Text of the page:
No Peace, No Justice

As a Juror, How Would You Vote?

Whatever the outcome, the ultimate lesson of this case . . . is that the truth can be irretrievably muddied when the prosecution sets out to make a case rather than simply determine the facts.

Michael Daly, 2002 Pulitzer finalist for commentary, New York Daily News, July 10


In his third trial, his first as the sole defendant, Charles Schwarz has been convicted of one charge of perjury—that he lied when he said he did not take or escort Abner Louima to the 70th Precinct bathroom where Louima was savagely assaulted. The jury deadlocked on another perjury count and on charges that he conspired with Justin Volpe to deprive Louima of his civil rights and that Schwarz himself violated Louima's civil rights by beating and sexually assaulting him.

Before trying to pierce the miasma of reasonable doubt as to Schwarz's guilt on any of the charges, I'll discuss a point that has not been covered in the press about Al Sharpton's characteristic compulsion to manipulate the media and to intimidate juries. Sharpton has been trumpeting the charge that the new verdict is racist because there were only two blacks on the jury. But if Sharpton hadn't pressed to remove the trial from state to federal court, there would have been more black prospective jurors. And Sharpton doesn't mention that in the four cases involving the assault on Louima, all the jurors excluded by the prosecution, in a total of 24 peremptory challenges, were white. The jurors dismissed by the defense were both black and white. (In the fourth trial, police officers Francisco Rosario and Roland Aleman were charged with making false statements.)

And when this federal jury declared itself seriously divided, Reverend Al, in a televised weekend press conference, urged his supporters to insist that Schwarz be thoroughly convicted. Accordingly, on the following Monday, while the jury continued to deliberate, busloads of anti-Schwarz demonstrators descended on the courthouse, shouting dire epithets and becoming so boisterous that Schwarz and his attorney, Ronald Fischetti, needed a police escort to get through. The intent was to convince the jury to do the right thing. Remember: This jury was not sequestered.

As for the trial itself, and Abner Louima's credibility as a witness with regard to Schwarz, consider that judge Reena Raggi, in instructions to the jury—as the July 17 Daily News noted—"warned them that they should view the victim's testimony 'with caution and weigh it with great care.' "

In the June 25 Newsday, Patricia Hurtado noted, "In cross-examination, Fischetti assailed Louima's credibility and highlighted dozens of inconsistencies that have surfaced in the numerous accounts Louima has given, including two state grand jury appearances in August 1997, February 1998, federal grand jury testimony, and four occasions in federal court."

On the stand, under oath, Louima admitted he had committed perjury in saying that the arresting officers told him, "It's Giuliani time." Moreover, Louima waited five months, until he found out his lie was going to be exposed, to admit he had spoken falsely. The lie had spread around the world, and the swashbuckling Reverend Al had led his troops across the Brooklyn Bridge, brandishing "It's Giuliani time!" signs.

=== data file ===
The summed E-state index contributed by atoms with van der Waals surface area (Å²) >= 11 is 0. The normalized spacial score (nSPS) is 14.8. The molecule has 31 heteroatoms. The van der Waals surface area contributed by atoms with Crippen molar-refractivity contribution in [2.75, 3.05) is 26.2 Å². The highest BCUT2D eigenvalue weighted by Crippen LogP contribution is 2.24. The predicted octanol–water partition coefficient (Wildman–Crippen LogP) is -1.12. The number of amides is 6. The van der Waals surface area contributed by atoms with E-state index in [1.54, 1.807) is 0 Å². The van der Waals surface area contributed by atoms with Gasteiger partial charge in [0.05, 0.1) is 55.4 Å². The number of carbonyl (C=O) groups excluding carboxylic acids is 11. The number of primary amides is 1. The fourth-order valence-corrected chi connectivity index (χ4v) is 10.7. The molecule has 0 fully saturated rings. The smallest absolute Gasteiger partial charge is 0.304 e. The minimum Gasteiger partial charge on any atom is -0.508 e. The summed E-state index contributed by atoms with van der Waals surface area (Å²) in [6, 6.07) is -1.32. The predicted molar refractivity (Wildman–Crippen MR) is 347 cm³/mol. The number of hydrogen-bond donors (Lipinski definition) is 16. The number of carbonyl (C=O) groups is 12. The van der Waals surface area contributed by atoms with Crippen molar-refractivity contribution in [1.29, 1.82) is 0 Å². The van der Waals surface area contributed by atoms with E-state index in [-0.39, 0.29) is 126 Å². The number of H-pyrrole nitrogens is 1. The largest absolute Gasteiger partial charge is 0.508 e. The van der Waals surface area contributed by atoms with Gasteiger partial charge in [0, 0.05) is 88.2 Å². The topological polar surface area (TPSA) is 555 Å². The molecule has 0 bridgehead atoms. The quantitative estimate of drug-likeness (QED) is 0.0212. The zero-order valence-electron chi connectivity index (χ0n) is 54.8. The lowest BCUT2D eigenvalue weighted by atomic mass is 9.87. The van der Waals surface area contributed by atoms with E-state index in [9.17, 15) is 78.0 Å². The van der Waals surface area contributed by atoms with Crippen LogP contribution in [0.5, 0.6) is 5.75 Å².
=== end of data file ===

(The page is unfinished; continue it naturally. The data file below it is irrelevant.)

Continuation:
And while Louima was testifying repeatedly that "the driver" was the second cop in the bathroom, he was never able to identify Schwarz as that cop—either from photographs shown to him in the hospital, or later, face-to-face, in open court. Yet he had seen Schwarz directly when the patrol car carrying him to the precinct from Club Rendezvous stopped and Schwarz turned around and looked right at Louima. "I saw his face," he said of the driver, in cross-examination. And he said Schwarz was standing next to him at the desk in the precinct. But he never identified Schwarz in court as the second man in the bathroom.

As for the prosecution's two key witnesses, John Marzulli reported in the June 30 Daily News that both Eric Turetzky and Mark Schofield "had major differences in their accounts, which implicate Schwarz. Turetzky said he saw only Schwarz leading the handcuffed Louima toward the bathroom. But Schofield, who was standing nearby, stated that he witnessed Schwarz and Volpe escorting the prisoner and that he didn't see Turetzky anywhere." No reasonable doubt?

In the July 7 New York Times, William Glaberson quoted Judge Raggi as saying, while the jurors were out of the courtroom, "I know from this trial many witnesses remember events at that desk [as to who escorted Louima where] differently." The trial transcript is replete with witnesses, particularly prosecution witnesses, contradicting each other and themselves on this and other contested evidence. Then there was Sylvia Stewart, a police clerk, testifying for the prosecution (New York Times, July 16) that "she saw an officer lead Mr. Louima toward the bathroom. 'I think it might have been Schwarz.' " (Emphasis added.) Any reasonable doubt there?

Early in the investigation, Thomas Wiese, against his lawyer's advice—"You're crazy," said Joseph Tacopina—told Internal Affairs he, not Schwarz, led Louima to the bathroom, but didn't go inside until he heard what was going on. Wiese made the same admission to Ed Bradley on CBS-TV's 60 Minutes (February 18, 2001).

Wiese did not testify at Schwarz's new trial because prosecutor Alan Vinegrad has been quick to indict for perjury. (He added two perjury counts to Schwarz after Schwarz's previous convictions were reversed.) Defense lawyers not on this case tell me they would have instructed their clients not to testify in the face of such prosecutional practices.

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